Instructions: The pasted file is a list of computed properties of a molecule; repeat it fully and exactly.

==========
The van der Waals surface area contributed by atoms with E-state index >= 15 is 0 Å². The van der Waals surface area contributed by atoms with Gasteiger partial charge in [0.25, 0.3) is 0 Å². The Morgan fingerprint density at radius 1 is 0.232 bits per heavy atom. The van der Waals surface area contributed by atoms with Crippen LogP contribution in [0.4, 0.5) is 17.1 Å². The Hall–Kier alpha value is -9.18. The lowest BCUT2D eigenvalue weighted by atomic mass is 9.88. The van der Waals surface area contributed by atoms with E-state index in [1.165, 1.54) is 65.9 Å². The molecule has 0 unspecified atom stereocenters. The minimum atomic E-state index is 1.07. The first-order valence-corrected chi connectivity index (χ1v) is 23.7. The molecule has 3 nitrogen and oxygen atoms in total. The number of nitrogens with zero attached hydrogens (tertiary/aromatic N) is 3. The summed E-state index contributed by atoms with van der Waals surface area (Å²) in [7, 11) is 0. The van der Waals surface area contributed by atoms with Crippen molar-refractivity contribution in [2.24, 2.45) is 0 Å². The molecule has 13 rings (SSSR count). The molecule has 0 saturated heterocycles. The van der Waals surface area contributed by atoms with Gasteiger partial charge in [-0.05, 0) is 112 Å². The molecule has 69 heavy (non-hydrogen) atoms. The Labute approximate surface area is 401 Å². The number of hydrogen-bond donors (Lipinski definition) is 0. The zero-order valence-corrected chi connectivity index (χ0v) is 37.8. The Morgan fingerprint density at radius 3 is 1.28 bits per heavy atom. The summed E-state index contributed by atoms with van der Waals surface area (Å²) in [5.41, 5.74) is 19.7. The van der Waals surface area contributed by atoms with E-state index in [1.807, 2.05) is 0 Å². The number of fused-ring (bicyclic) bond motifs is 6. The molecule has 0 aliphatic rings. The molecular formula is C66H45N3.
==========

The van der Waals surface area contributed by atoms with E-state index >= 15 is 0 Å². The van der Waals surface area contributed by atoms with Gasteiger partial charge in [0.25, 0.3) is 0 Å². The Morgan fingerprint density at radius 1 is 0.232 bits per heavy atom. The van der Waals surface area contributed by atoms with Crippen LogP contribution in [0.4, 0.5) is 17.1 Å². The Hall–Kier alpha value is -9.18. The lowest BCUT2D eigenvalue weighted by atomic mass is 9.88. The van der Waals surface area contributed by atoms with E-state index in [1.165, 1.54) is 65.9 Å². The molecule has 0 unspecified atom stereocenters. The minimum atomic E-state index is 1.07. The first-order valence-corrected chi connectivity index (χ1v) is 23.7. The molecule has 3 nitrogen and oxygen atoms in total. The number of nitrogens with zero attached hydrogens (tertiary/aromatic N) is 3. The summed E-state index contributed by atoms with van der Waals surface area (Å²) in [7, 11) is 0. The van der Waals surface area contributed by atoms with Crippen molar-refractivity contribution in [2.24, 2.45) is 0 Å². The molecule has 13 rings (SSSR count). The molecule has 0 saturated heterocycles. The van der Waals surface area contributed by atoms with Gasteiger partial charge in [-0.05, 0) is 112 Å². The molecule has 69 heavy (non-hydrogen) atoms. The Labute approximate surface area is 401 Å². The number of hydrogen-bond donors (Lipinski definition) is 0. The zero-order valence-corrected chi connectivity index (χ0v) is 37.8. The Morgan fingerprint density at radius 3 is 1.28 bits per heavy atom. The summed E-state index contributed by atoms with van der Waals surface area (Å²) in [5.41, 5.74) is 19.7. The van der Waals surface area contributed by atoms with E-state index in [1.807, 2.05) is 0 Å². The number of fused-ring (bicyclic) bond motifs is 6. The molecule has 0 aliphatic rings. The molecular formula is C66H45N3.